There was a good omen in the absolute opening moment. John and frogboy29, Michael, were in the studio rehearsing. It was a sketch I had written about a police force who had been accused of multiple unnecessary shootings so they are assigned an intellectual to ride in each cruiser to provide a broader philosophical and moral context for any situation they come across.
I was in the booth with Scott, our engineer. The speakers were turned off and I was watching John and Michael silently do their lines through the window as they warmed up. Behind me, in the hall, I heard an irregular tapping noise. I turned and saw a well-dressed blind man with a red-tipped, white cane standing in the door.
Scott said, "Can I help you?"
The blind guy said, "Yes, I believe I'm supposed to be in this studio."
Scott looked at me and shrugged. "Umm, what group are you with?"
The blind guy reached into his pocket and pulled out a white handkerchief and dabbed his forehead over his sunglasses. "My group is coming in to do some vocal work. We're going to record a musical version of the Lord's prayer that I wrote." He said that with great pride.
At that moment the receptionist appeared behind him. She said, "I think you have the wrong room. I'm going to go back to the front desk and check the book. Wait right here."
The blind guy stood where he was smiling and swaying slightly. Scott rolled his eyes and shook his head. He swirled around in his chair, flipped a switch and turned the speakers on in the studio.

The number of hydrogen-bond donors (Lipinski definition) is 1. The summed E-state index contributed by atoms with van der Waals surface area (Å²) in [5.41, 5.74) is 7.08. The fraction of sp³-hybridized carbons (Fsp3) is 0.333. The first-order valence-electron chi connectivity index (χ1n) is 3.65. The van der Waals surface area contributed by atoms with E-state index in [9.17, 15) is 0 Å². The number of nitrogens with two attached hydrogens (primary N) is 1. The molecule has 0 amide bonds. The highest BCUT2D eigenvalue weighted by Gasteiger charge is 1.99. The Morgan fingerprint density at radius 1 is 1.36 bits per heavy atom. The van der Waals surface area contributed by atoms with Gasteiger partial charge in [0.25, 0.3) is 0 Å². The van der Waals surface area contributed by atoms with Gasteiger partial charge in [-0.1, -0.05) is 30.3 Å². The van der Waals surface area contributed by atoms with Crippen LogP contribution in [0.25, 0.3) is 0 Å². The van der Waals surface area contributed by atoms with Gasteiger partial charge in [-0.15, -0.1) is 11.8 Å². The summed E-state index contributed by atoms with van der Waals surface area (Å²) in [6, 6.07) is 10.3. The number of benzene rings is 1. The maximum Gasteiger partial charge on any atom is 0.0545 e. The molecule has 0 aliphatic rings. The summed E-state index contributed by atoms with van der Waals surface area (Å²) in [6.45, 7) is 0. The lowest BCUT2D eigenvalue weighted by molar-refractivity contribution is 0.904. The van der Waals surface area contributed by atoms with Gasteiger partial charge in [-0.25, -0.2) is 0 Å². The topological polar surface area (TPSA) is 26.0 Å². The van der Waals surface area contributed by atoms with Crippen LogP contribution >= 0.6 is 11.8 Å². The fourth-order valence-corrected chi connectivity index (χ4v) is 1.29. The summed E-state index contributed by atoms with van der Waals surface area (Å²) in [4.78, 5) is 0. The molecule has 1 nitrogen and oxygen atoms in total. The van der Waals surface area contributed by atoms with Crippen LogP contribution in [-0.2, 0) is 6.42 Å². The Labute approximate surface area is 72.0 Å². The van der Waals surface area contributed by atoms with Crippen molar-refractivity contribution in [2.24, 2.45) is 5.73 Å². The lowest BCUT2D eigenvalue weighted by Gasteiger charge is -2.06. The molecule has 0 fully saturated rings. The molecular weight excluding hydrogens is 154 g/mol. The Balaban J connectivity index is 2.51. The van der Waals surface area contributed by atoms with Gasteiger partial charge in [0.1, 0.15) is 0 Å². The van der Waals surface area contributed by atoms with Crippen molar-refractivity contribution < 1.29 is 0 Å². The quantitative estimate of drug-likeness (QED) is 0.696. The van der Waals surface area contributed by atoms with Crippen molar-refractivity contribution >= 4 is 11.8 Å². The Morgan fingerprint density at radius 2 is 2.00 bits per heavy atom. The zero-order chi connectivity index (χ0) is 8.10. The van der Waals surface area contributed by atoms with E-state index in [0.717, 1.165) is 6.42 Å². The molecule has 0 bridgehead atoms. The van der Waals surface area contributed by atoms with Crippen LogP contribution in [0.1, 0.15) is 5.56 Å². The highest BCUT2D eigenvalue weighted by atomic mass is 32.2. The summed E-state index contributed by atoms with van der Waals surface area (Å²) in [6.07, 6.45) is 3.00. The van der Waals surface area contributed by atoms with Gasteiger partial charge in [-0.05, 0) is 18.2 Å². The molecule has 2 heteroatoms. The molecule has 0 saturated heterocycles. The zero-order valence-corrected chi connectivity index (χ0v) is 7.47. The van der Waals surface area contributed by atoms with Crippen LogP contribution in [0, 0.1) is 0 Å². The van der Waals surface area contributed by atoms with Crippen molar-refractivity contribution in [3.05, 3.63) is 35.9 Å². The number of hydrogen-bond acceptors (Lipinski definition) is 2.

John was trying out different versions of one of his lines, so out boomed John's voice, "So, she's fucking beating him in the head with a Bible. So, she's hitting HIM in the head with a fucking Bible. He's praying for her to stop and she's hitting him in the GOD DAMN HEAD with a Bible."
Michael, meanwhile, was reading straight through his line, "Hasn’t that been the purpose of the word of God since its inception? To control man, whether it is through emptry threats of a non-existent heaven or being hit with a Bible, it’s all oppression. How much humor is there in pain?"
Scott turned white and fumbled with the buttons trying to turn the speaker off. I started silently laughing, afraid to look up at the door. As soon as Scott turned the speakers off, we both turned. The guy was gone and all we could hear was a fast series of clicks as he ran down the hall.
I managed to stifle my laughter until I made it into the studio and shut the door behind me.